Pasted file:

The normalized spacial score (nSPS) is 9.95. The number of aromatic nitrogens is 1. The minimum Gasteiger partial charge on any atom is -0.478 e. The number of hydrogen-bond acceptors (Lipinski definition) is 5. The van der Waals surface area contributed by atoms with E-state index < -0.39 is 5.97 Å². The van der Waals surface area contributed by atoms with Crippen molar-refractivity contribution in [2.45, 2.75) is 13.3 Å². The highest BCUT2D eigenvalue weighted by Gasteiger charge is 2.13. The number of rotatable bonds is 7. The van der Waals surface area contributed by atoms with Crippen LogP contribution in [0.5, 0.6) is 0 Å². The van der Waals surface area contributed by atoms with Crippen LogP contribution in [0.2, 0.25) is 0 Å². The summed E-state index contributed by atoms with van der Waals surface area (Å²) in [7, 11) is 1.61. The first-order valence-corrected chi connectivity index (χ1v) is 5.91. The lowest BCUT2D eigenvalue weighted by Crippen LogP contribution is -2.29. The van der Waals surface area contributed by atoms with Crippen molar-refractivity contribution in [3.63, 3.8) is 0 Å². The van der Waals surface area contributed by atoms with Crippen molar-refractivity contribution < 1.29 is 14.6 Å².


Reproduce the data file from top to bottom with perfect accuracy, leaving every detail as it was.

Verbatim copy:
The normalized spacial score (nSPS) is 9.95. The number of aromatic nitrogens is 1. The minimum Gasteiger partial charge on any atom is -0.478 e. The number of hydrogen-bond acceptors (Lipinski definition) is 5. The van der Waals surface area contributed by atoms with E-state index < -0.39 is 5.97 Å². The van der Waals surface area contributed by atoms with Crippen molar-refractivity contribution in [2.45, 2.75) is 13.3 Å². The highest BCUT2D eigenvalue weighted by Gasteiger charge is 2.13. The number of rotatable bonds is 7. The van der Waals surface area contributed by atoms with Crippen LogP contribution in [0.5, 0.6) is 0 Å². The van der Waals surface area contributed by atoms with Crippen LogP contribution in [0.2, 0.25) is 0 Å². The summed E-state index contributed by atoms with van der Waals surface area (Å²) in [7, 11) is 1.61. The first-order valence-corrected chi connectivity index (χ1v) is 5.91. The lowest BCUT2D eigenvalue weighted by Crippen LogP contribution is -2.29. The van der Waals surface area contributed by atoms with Crippen molar-refractivity contribution in [3.63, 3.8) is 0 Å². The van der Waals surface area contributed by atoms with Crippen molar-refractivity contribution < 1.29 is 14.6 Å².